Donnelly is the sole caretaker of her autistic son, who was three and a half years old at the time of the hearing. Her only means of income was welfare and her son's SSL (Tr. at 3:Pl. Mot. at 8.)

2. Vocational Expert's Testimony

No vocational expert testified at this hearing. ALJ Reich stated that she relied on the Medical-Vocational Guidelines in her evaluation of the medical record. (Tr. at 114.) Along with the Medical-Vocational Guideline, the ALJ also considered Donnelly's residual functional capacity, age, education, and work experience. (Id. at 113.) The ALJ concluded that Donnelly's "additional limitations have little or no effect on the occupational base of unskilled sedentary work." (Id. at 114.) Most importantly, ALJ Reich found Donnelly's "residual functional capacity for sedentary work [was] not significantly compromised by her mental limitations... or hazardous environment restriction." (Id.)

3. Medical Evidence

a. St. Luke's-Roosevelt Hospital

Donnelly began outpatient weekly psychotherapy at St Luke's-Roosevelt Hospital Women's Health Program in May 2009. (Tr. at 36.) She was diagnosed with posttraumatic stress disorder and major depressive disorder. (Tr. at 428.)

(1) Elizabeth Katcher, M.A

Donnelly's primary therapist, Elizabeth Katcher, a psychology extern, completed a Medical Impairment Form on November 1, 2010. (Tr. at 514-15.) Katcher found that Donnelly had "unlimited" and "very good ability" to follow work rules and could "function independently." (Id. at 516.) She noted, however, that Donnelly "demonstrated a limited capacity to deal with stress in her life since being diagnosed with thyroid cancer" and that her illness "had significantly affected her ability to concentrate and pay attention." (Id.)

Katcher determined that Donnelly's ability to deal with work stress and maintain attention and concentration was markedly impaired. (Tr. at 516.) She maintained that Donnelly was markedly impaired in her ability to behave in an emotionally stable manner and relate predictably in social situations, observing that she "is often tearful and depressed, and has some difficulty regulating her affect. Her emotions appear to be somewhat volatile, ranging from depressed and tearful to irritable and frustrated to anxious and worried." (Tr. at 517.)

Donnelly complained to Katcher she had little energy and had difficulty completing her daily and necessary tasks. (Tr. at 518.) She also informed Katcher that she had problems sleeping and remaining alert throughout the day. (Id.)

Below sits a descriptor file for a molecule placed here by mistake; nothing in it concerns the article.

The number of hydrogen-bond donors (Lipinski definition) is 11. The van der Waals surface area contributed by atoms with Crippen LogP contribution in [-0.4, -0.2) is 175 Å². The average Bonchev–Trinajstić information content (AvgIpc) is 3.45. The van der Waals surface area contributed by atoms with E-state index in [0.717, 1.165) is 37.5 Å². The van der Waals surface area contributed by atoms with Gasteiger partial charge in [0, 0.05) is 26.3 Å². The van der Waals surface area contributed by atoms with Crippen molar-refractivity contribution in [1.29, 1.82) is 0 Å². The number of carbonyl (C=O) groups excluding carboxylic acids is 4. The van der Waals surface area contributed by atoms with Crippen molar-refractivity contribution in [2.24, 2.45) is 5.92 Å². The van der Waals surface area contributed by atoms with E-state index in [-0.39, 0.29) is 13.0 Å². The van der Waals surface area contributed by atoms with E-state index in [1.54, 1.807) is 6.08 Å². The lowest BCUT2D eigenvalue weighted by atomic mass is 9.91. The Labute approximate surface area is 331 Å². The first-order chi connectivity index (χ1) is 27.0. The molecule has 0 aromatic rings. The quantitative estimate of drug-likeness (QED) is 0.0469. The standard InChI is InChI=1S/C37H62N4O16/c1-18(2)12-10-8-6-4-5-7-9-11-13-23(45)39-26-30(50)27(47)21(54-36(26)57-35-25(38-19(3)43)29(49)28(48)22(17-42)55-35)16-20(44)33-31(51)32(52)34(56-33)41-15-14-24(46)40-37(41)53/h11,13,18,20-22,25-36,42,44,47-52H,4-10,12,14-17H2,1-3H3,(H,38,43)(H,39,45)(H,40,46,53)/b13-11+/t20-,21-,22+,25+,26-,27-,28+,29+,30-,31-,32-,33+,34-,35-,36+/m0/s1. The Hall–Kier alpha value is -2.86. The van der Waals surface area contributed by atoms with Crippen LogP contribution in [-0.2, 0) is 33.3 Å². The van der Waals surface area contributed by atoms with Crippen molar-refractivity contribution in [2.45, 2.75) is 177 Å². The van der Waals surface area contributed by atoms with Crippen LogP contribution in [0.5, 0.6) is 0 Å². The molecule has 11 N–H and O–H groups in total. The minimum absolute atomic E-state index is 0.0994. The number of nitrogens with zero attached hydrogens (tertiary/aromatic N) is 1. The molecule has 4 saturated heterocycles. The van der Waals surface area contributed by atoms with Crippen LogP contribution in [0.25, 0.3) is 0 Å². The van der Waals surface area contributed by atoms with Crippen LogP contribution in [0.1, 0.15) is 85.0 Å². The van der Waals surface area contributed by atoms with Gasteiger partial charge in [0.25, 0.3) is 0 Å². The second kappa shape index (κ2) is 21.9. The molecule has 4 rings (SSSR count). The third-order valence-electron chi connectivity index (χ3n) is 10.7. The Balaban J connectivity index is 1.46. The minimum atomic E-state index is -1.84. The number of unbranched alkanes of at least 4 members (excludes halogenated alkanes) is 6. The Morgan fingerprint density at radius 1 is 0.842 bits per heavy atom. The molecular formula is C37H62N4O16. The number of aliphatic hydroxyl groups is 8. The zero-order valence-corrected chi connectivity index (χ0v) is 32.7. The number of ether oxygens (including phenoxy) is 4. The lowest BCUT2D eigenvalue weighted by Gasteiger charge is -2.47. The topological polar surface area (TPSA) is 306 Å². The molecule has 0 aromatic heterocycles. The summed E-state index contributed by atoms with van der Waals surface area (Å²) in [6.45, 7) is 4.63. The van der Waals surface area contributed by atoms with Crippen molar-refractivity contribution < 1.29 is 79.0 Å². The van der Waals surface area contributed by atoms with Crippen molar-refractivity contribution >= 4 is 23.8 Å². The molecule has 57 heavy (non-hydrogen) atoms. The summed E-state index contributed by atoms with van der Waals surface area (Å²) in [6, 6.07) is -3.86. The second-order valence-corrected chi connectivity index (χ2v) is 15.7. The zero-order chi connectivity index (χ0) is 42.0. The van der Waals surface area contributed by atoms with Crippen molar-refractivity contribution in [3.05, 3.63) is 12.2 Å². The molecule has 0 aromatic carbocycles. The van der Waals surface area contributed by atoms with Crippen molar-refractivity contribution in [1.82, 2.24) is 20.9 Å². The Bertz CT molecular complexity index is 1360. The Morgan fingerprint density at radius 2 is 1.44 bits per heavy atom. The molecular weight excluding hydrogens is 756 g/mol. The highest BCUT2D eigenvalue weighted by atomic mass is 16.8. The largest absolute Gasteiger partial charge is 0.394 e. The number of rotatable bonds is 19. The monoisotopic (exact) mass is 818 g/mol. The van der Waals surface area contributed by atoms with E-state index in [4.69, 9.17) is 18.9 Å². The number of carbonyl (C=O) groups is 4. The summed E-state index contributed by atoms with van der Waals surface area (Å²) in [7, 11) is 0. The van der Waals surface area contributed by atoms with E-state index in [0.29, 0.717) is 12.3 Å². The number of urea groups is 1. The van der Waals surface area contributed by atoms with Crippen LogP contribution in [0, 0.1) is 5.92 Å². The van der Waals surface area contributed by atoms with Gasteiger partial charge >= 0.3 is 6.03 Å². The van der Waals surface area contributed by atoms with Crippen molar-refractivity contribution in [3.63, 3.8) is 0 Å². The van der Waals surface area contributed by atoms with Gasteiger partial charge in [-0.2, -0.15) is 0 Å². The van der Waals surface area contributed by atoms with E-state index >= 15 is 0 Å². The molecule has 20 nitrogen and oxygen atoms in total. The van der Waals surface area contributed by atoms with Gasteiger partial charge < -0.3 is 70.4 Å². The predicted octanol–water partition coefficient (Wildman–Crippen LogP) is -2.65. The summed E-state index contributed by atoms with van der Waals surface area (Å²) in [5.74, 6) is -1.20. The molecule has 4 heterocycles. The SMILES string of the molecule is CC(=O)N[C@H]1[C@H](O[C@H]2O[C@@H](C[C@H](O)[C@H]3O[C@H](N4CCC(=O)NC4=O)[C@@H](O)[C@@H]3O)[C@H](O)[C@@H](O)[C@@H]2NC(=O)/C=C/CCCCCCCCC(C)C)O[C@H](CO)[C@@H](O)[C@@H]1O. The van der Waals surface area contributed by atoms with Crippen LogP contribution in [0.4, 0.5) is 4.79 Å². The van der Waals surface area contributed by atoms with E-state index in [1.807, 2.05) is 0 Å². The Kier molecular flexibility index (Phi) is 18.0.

(2) Dr. Collette Haward

Dr. Collette Haward completed a Medical Impairment Form for Donnelly on August 31, 2012. (Tr. 610-13.) Although Dr. Haward noted that Donnelly was able to manage her affairs in her own best interest, follow work rules, relate to co-workers, use judgment, interact with supervisor, and function independently, she found that Donnelly's ability to deal with work stresses was markedly impaired. (Tr. at 611-13.) She also found that Donnelly's ability to "demonstrate reliability" was "markedly impaired." (Id.)

(3) Carole Srinivasan, Ph.D.

In a September 19, 2011 therapy session with Carole Srinivasan, Ph.D., Donnelly scored a fifty-four on the Beck Depression Inventory, [2] which is in the range of severe depression. (Tr. at 600.) Prior to this visit, Donnelly experienced significant heart palpitations which prompted her doctors to lower the dosage of her depression medication. (Id.) Donnelly reported that her depression worsened following the change in her medication. (Id.) She felt more anxious, slept less (two hours each night) and had no appetite. (Id.) She had suicidal thoughts and actions and on one occasion even went as far as taking out the pills she would use, but pictures and thoughts of her son stopped her from going through with the suicide. (Id.)

In her exploration of Donnelly's medical and mental health history, Dr. Srinivasan found that Donnelly had a history of neglect and psychological disorders. (Tr. at 600.) Donnelly's mother was diagnosed with schizophrenia and her fraternal twin sister was diagnosed with autism and was living in an adult assisted living facility. (Tr. at 599-600.)

On September 6, 2012, Dr. Srinivasan completed a Medical Impairment Form. (Tr. at 614-17.) She found Donnelly's ability to deal with work stresses and demonstrate reliability markedly impaired, but determined that Donnelly could manage benefits in her own best interest. (Id.)

b. New York Presbyterian Hospital